A closer look at the farmers whose lives are being changed by P4P.
In the municipality of Jalapa, Nueva Segovia, flat land in this generally mountainous area, and high agricultural potential has led to the extensive use of mechanized farming, particularly since the introduction of tobacco cultivation. Many years of utilizing traditional mechanization has led to soil compaction and erosion, which can deplete the soil of vital nutrients and reduce yields. To promote improvements in agricultural production, P4P and partners are supporting small-scale farmers with a variety of sustainable techniques and technologies.
In 2010, two-thirds of all illiterate adults in the world were women. In 2011, P4P’s global gender strategy projected that literacy training was one of the necessary steps towards empowering women farmers, particularly due to their lower literacy levels than men. This was confirmed by emerging lessons learned, which show that functional literacy is crucial for women to learn other skills, allowing them to manage farmers’ organizations and keep records of financial transactions.
By linking local agricultural production to school meals, Home Grown School Feeding (HGSF) programmes multiply benefits for rural communities. They can increase enrolment, improve nutrition, boost local economies, improve smallholders’ livelihoods and develop government capacity. Due to varied country contexts, each HGSF programme is unique, but are generally characterized by the incorporation of local food purchases into government-run school feeding programmes.
More than a decade of civil war in Liberia left the agricultural sector in pieces. The limited infrastructure in place prior to the conflict was destroyed, and displaced communities returned to overgrown land. The few remaining farmers’ groups were loosely organized and struggled to produce high-quality rice in large quantities. When the P4P pilot was initiated in 2009, mistrust was pervasive among farmers – of one another, of the Ministry of Agriculture and of WFP.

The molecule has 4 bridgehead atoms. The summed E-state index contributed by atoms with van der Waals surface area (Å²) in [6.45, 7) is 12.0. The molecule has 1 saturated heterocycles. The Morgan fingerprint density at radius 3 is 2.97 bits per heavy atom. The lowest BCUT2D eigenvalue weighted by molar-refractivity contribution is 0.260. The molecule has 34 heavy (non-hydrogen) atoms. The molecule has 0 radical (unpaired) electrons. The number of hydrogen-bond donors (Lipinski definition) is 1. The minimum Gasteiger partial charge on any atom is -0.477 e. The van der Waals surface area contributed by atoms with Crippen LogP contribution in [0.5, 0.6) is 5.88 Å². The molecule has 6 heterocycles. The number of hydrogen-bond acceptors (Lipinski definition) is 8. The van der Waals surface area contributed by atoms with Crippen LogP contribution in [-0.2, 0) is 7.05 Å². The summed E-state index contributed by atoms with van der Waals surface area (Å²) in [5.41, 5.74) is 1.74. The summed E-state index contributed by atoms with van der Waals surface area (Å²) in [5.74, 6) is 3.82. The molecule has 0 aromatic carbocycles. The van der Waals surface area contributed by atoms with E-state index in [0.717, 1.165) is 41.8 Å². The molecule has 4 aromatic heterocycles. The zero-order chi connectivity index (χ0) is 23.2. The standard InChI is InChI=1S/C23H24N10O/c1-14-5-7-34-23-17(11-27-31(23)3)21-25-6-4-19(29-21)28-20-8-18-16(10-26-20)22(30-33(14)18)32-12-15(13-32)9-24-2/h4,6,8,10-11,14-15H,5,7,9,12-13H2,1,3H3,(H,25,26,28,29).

Agricultural production in Sierra Leone is currently recovering from the decline caused by a decade-long war, with about two-thirds of the population dependent upon subsistence farming for their livelihoods. These smallholder farmers have limited access to the resources necessary to effectively aggregate and market quality crops, including storage facilities and training in business and best agricultural practices.ABCs
The P4P pilot has tested innovative methods of supporting smallholders by responding to context-specific challenges in 20 countries.
The post-conflict environment presents unique challenges for P4P’s work promoting smallholder market access. In DRC, the country’s transportation infrastructure has suffered from destruction and a lack of maintenance due to armed conflict. Lack of road, rail and water transportation in combination with large distances between smallholder farmers and markets often limit smallholders to selling their crops through barter systems close to their farms. In the Kabalo and Bikoro territories, where P4P works, communities have been fractured by years of armed conflict.
In Afghanistan, micronutrient deficiency is widespread, with 55 percent of children stunted due to malnutrition. In order to improve nutrition, P4P facilitates the local production of fortified flour and other nutritious food using staple crops grown by P4P-supported smallholders whenever possible. One vital component of this work is the development of a market for soya and soya-based products in partnership with Nutrition and Education International (NEI), with financial support from the Republic of Korea.
Niébé is a variety of cowpea grown by many smallholder farmers, primarily women, throughout West Africa. The drought-resistant bean thrives even in the dry, arid soils of the Sahel and neighboring countries and improves soil quality by fixing nutrients. The crop is also highly nutritious, acting as a common source of protein. Because niébé is often farmed and controlled by women, it provides them with an entry point to earn income within the agricultural sector, while simultaneously improving nutrition and resilience.
Proper food and nutrition play an essential role in the treatment of HIV/AIDS, allowing patients to stay healthy longer, increasing the effectiveness of the treatment and reducing its side effects. However, due to the effects of the disease, HIV-positive individuals often face increased difficulties providing for themselves and their families. The combination of food insecurity and HIV/AIDS can result in higher levels of poverty, malnutrition and increased health risks. This in turn can act as major barriers to seeking and adhering to treatment.